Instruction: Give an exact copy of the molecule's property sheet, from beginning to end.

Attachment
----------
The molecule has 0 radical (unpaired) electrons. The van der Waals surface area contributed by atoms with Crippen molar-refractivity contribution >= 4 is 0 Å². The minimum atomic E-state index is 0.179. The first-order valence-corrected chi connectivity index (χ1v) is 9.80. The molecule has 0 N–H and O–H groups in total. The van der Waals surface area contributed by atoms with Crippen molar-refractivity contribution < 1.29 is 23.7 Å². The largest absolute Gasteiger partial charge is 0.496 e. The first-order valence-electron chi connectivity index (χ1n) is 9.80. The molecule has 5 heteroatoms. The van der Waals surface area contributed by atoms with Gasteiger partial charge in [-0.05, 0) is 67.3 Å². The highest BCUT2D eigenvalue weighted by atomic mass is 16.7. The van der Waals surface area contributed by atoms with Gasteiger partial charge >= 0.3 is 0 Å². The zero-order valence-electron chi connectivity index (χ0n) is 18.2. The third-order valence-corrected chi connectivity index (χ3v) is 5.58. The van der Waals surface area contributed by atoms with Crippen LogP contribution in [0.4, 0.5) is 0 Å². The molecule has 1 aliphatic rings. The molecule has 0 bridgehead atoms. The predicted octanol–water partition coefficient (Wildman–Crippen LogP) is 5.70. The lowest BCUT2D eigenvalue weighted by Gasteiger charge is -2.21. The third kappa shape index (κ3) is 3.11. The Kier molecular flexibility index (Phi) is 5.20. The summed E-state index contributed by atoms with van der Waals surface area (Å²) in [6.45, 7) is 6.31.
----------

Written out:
The molecule has 0 radical (unpaired) electrons. The van der Waals surface area contributed by atoms with Crippen molar-refractivity contribution >= 4 is 0 Å². The minimum atomic E-state index is 0.179. The first-order valence-corrected chi connectivity index (χ1v) is 9.80. The molecule has 0 N–H and O–H groups in total. The van der Waals surface area contributed by atoms with Crippen molar-refractivity contribution < 1.29 is 23.7 Å². The largest absolute Gasteiger partial charge is 0.496 e. The first-order valence-electron chi connectivity index (χ1n) is 9.80. The molecule has 5 heteroatoms. The van der Waals surface area contributed by atoms with Gasteiger partial charge in [-0.05, 0) is 67.3 Å². The highest BCUT2D eigenvalue weighted by atomic mass is 16.7. The van der Waals surface area contributed by atoms with Gasteiger partial charge >= 0.3 is 0 Å². The zero-order valence-electron chi connectivity index (χ0n) is 18.2. The third-order valence-corrected chi connectivity index (χ3v) is 5.58. The van der Waals surface area contributed by atoms with Crippen LogP contribution in [0.4, 0.5) is 0 Å². The molecule has 1 aliphatic rings. The molecule has 0 bridgehead atoms. The predicted octanol–water partition coefficient (Wildman–Crippen LogP) is 5.70. The lowest BCUT2D eigenvalue weighted by Gasteiger charge is -2.21. The third kappa shape index (κ3) is 3.11. The Kier molecular flexibility index (Phi) is 5.20. The summed E-state index contributed by atoms with van der Waals surface area (Å²) in [6.45, 7) is 6.31.